National Eating Disorders Association
Blog

Disability Does Not Define Me

Katrin Alyss

I was born with cerebral palsy. It has affected my self-esteem because I do things more slowly than my peers. I was teased because of the way I walked when I was younger. However, at the time, bad body image wasn’t on my radar.

My birth mom could not accept me as I was and she expected me to develop at the same rate as my biological siblings and other children my age. She pushed me hard to walk and speak like others.

When I wasn’t moving as quickly as she’d like, due to my disability, she got very frustrated and took her frustrations out on me. She started making fun of the way I walked and talked. I think she believed that with enough pressure, she would get me to walk and talk the way she wanted me to. Of course, because of my disability, that was never going to happen.

Because she couldn’t make me “normal” in her eyes, she started harping on my weight. Looking back, I think she did this because it was something she felt she could control. If she couldn’t make me walk or talk the way she wanted me to, she would keep me thin. At age five, she pointed out that I was getting a “fat stomach.” She wanted me to cut out the sweets to lose weight. As I grew older, she put more pressure on me to lose weight. I began to equate worthiness with being thin.

In my sophomore year of high school, my birth mother told me that an outfit I wanted to wear was off-limits. Her exact words were, “You look like a bag lady in that outfit. This outfit is meant for skinny girls.” It was a one-piece, pinstriped jumper with ties around the waist. I felt good in it, but she insisted that I change my outfit. The outfit that she had me change into hid my figure. Years later, when I was getting my wedding veil fitted, I wore a loose summer dress; she told me that I was fat, and I needed to lose weight before my wedding. The message I received was clear: if I wasn’t very thin, I wasn’t worthy.

When I first began struggling with an eating disorder, I set out to prove that I could lose the weight and be thin, go to massage school full-time, and get top scores. I think that this was my way of hiding my disability.

I was fortunate to find a great therapist who helped me start embracing who I am. I am learning that I can be my own worst critic, and I try to make myself forget that I have a disability by pushing myself. I often lose sight what makes me Katrin/Kat. My therapist is also helping me accept my disability because it makes me me.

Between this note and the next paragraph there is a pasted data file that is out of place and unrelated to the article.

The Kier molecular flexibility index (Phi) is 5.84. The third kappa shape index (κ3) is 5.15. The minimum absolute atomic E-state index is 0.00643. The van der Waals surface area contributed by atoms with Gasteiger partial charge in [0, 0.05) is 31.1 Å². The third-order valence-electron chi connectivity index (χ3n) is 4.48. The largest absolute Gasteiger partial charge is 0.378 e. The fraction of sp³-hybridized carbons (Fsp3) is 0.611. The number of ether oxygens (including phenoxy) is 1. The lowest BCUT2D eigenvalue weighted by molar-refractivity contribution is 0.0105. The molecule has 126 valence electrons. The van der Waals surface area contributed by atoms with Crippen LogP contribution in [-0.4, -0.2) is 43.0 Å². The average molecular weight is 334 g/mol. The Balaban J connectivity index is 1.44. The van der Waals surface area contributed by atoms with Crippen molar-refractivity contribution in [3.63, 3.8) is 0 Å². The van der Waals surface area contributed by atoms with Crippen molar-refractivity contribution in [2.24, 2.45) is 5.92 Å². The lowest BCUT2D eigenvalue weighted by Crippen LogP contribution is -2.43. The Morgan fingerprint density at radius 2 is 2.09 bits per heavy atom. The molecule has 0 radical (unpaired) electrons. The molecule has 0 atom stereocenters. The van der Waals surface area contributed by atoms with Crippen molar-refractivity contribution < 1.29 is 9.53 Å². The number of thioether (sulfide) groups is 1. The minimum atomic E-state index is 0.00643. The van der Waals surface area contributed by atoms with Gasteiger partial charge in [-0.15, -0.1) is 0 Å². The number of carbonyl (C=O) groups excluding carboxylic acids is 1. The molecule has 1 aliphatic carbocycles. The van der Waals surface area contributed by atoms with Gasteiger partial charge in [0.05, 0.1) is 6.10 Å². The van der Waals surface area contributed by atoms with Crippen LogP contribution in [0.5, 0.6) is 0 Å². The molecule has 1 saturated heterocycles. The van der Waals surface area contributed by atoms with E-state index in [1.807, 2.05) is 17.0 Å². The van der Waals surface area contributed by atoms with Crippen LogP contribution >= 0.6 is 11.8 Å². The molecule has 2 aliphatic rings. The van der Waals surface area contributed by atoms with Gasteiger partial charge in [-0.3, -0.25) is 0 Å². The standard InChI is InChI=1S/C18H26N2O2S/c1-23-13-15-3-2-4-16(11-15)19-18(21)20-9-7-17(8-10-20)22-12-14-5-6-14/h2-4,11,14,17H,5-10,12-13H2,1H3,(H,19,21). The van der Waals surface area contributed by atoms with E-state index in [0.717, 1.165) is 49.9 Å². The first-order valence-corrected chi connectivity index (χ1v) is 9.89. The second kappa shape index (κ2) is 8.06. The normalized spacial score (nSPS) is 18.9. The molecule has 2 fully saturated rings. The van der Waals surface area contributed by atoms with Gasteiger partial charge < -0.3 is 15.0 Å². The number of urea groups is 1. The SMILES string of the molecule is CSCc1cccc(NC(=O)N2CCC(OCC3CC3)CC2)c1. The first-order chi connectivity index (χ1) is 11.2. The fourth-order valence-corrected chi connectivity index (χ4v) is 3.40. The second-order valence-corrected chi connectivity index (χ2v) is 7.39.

I was able to stay in strong recovery for years, but a trip to Las Vegas in 2013 triggered a relapse. I wanted to wear a bikini and feel comfortable in it, so I began obsessing over my size. I did have a good time on my trip, but the obsessive thoughts didn’t go away. As soon as I got home, I decided that I was going to lose more weight and fit into an even smaller size. I thought that I had been in recovery for long enough that my eating disorder wouldn’t be an issue, but I was so wrong.

When I received an invitation for a reunion, it was like pouring gas on a fire. I didn’t really ever want to eat; I just wanted to weigh myself. I was measuring my self-worth on the scale. When I went shopping for an outfit, I decided to try on a size much smaller than the one I normally wear. It fit, and I was scared.

My next session with my therapist, both my weight and my self-esteem were at their lowest points. She warned me that if this continued, the next stop would be the hospital. I promised myself that would not happen, and I did everything I could to work for recovery again. It was so hard, but I gave my scale to my husband and communicated openly with my therapist. I was honest with her when I slipped into negative behaviors, and she helped me to find better coping methods. I think that being honest with her is the reason I’m here, and in a good place, today.

Now, whenever I have negative thoughts, I think of how unhappy I was when I was in the eating disorder. I don’t want that empty feeling ever again. I try to focus on the present, on honesty, and on not being a perfectionist. I remember that recovery is not a straight line; there are zig-zags along the way. I know my triggers and I prepare myself as best as I can. I try to nip negative behaviors in the bud before they begin to control me.

I also know that how my birth mom treated me said a lot about the sort of person she was. She couldn’t accept anything less than perfection, and that’s on her. I believe with God’s help and with great people, I will make the most of my life and help others embrace themselves. Whether they’re struggling with an eating disorder or disability (or both), I would tell them it is okay to love themselves because they are special and they have gifts to offer the world.

Katrin lives in Roseville, Michigan with her husband and kitties. She loves learning about psychology.

This story is part of the Marginalized Voices Project. Learn more